In February 1967, a storm drain system was installed in an apartment complex presently owned by the appellee. In June 1971, the appellant filed this suit alleging that the storm drain system greatly increased the flow of surface waters across his land and constituted a trespass for which he sought actual and punitive damages and a permanent injunction. Appellees moved to dismiss the action on the ground that appellant's claims were barred by the four year statute of limitation applicable to damage to realty (Code Ann. 3-1001). Appellant made a cross motion for summary judgment on the issue of liability. The trial court, after reviewing the affidavits, interrogatories, and depositions on file, denied the appellant's cross motion and granted the appellee's motion. This was, in effect, a grant of summary judgment. See Code Ann. 81A-112 (c).
This case amply demonstrates the confusion which has long existed as to when a nuisance, which is by its nature continuing, is considered "permanent."
Lombard, 101 Ga. 724 (28 SE 994) (1897); Danielly v. Cheeves, 94 Ga. 263 (21 SE 524) (1894); Smith v. Dallas Utility Co., 27 Ga. App. 22 (2) (107 SE 381) (1921). The instant case belongs to this latter class of cases and it is in these cases that the determination of "permanency" has been most difficult.
In 1956, then-Chief Judge Felton remarked: "The cases are very confusing on the question when a party must or may sue in one action for all damages and vice versa. I do not know that a definite rule can be gleaned from the decisions. . . ." Nimmons v. City of LaGrange, 94 Ga. App. 511 (95 SE2d 314) (1956)
(Felton, C.J., dissenting). Twenty-one years have passed since Justice Felton's comment, and after an exhaustive review of the cases it can safely be said that the statement is as true today as when it was written.
The Restatement of Torts sets out a rule which appears to be very similar in operation and effect to one suggested by Professor McCormick in 1923. See McCormick, Damages for Anticipated Injury to Land, 37 Harv. L. Rev. 574, 595 (1923). Section 930 of the Restatement provides in pertinent part: "(1) Where, by the maintenance of a structure on his own land or by acts and operations thereon, a person causes continuing or recurrent tortious invasions of the land of another, the other is entitled to recover for future violations if, and only if, it appears that (a) the situation will continue indefinitely and (b) it is incident to (i) an enterprise affected with a public interest, the operation of which as presently operated will not be enjoined, or (ii) other enterprises if the injured person so elects." The Restatement also provides that in cases such as those which fall within the provisions of 930 (1) (b) (ii), the statute of limitation "does not run from the time of the first harm except as to the harm then caused." Restatement of Torts 899 comment d. (1939).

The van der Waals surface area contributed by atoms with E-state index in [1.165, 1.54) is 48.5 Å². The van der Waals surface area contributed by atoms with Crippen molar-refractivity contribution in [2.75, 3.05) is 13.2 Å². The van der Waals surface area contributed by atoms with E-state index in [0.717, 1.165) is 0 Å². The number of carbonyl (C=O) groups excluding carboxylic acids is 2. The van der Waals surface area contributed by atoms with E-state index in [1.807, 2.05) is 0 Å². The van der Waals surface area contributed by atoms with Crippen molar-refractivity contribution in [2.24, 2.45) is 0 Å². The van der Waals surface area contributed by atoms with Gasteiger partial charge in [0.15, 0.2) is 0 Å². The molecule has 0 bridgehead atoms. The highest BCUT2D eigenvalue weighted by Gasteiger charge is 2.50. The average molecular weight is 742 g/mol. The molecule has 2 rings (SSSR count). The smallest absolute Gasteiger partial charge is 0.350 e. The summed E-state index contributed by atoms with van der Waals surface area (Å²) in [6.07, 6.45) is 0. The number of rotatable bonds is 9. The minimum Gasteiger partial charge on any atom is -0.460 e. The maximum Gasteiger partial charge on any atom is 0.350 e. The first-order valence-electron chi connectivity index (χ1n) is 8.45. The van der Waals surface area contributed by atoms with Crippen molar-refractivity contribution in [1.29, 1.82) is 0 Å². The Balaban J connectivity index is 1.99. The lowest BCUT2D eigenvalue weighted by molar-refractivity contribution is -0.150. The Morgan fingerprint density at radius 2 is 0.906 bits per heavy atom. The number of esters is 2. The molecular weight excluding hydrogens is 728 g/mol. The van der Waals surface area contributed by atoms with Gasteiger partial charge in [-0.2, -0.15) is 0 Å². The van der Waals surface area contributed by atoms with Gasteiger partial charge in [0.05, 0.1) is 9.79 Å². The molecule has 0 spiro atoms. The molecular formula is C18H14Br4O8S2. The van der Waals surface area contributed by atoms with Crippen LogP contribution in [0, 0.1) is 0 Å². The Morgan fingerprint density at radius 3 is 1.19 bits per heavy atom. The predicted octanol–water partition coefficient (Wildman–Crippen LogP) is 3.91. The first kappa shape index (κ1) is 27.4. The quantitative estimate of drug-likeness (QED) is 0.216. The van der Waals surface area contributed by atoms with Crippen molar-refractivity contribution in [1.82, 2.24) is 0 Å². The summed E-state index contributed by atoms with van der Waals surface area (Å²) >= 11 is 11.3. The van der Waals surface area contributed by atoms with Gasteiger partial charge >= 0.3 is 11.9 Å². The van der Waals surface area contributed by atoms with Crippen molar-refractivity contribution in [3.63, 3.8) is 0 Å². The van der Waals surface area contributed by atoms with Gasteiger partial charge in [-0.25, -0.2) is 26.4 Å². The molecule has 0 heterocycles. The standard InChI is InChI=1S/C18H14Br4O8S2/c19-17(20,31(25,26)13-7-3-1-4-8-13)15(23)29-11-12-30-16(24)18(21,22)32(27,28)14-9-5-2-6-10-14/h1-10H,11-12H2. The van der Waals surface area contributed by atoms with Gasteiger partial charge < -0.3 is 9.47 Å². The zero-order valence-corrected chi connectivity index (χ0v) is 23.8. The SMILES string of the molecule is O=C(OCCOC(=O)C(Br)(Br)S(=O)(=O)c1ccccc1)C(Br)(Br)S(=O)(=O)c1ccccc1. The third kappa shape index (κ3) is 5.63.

The Restatement's approach to dealing with continuing nuisances is both comprehensive and workable, and although it appears never to have been adopted by any decision in this jurisdiction, a review of our cases reveals that its application would have produced the same results. The Restatement approach appears to be the general rule and we adopt it. See, e.g., Reynolds Metal Co. v. Wand, 308 F2d 504 (9th Cir. 1962).
Applying the rule to the facts of the instant case presents no difficulty. Here the nuisance complained of, is a storm sewer installed by a private land owner. It is alleged that, as a result of the storm sewer, whenever heavy rains fall, the sewer empties great quantities of water into a creek which runs through the appellant's back yard. This is causing erosion of the banks of the creek and is slowly washing away the appellant's property. Since it clearly appears that this situation "will continue indefinitely" (Restatement 930 (1) (a)), the appellant has the right to elect to treat the nuisance as temporary and sue for all those damages which have occurred within the past four years, or he may elect to sue for all future damages as well and put an end to the matter. In any event Code Ann. 3-1001 does not preclude recovery for any damages save those which were suffered more than 4 years prior to the filing of the suit. Therefore, it was error to dismiss the suit.
The dismissal was error for another reason. Appellants sought a permanent injunction as well as damages. Code Ann. 3-1001 will not preclude the grant of injunctive relief when the trespass is continuing in nature. Of course the appellant may not have both prospective damages and an injunction, but must at trial exercise his election to treat the nuisance here as continuing or permanent.
Stow, Garvin & Glenn, James A. Glenn, Jr., for appellant.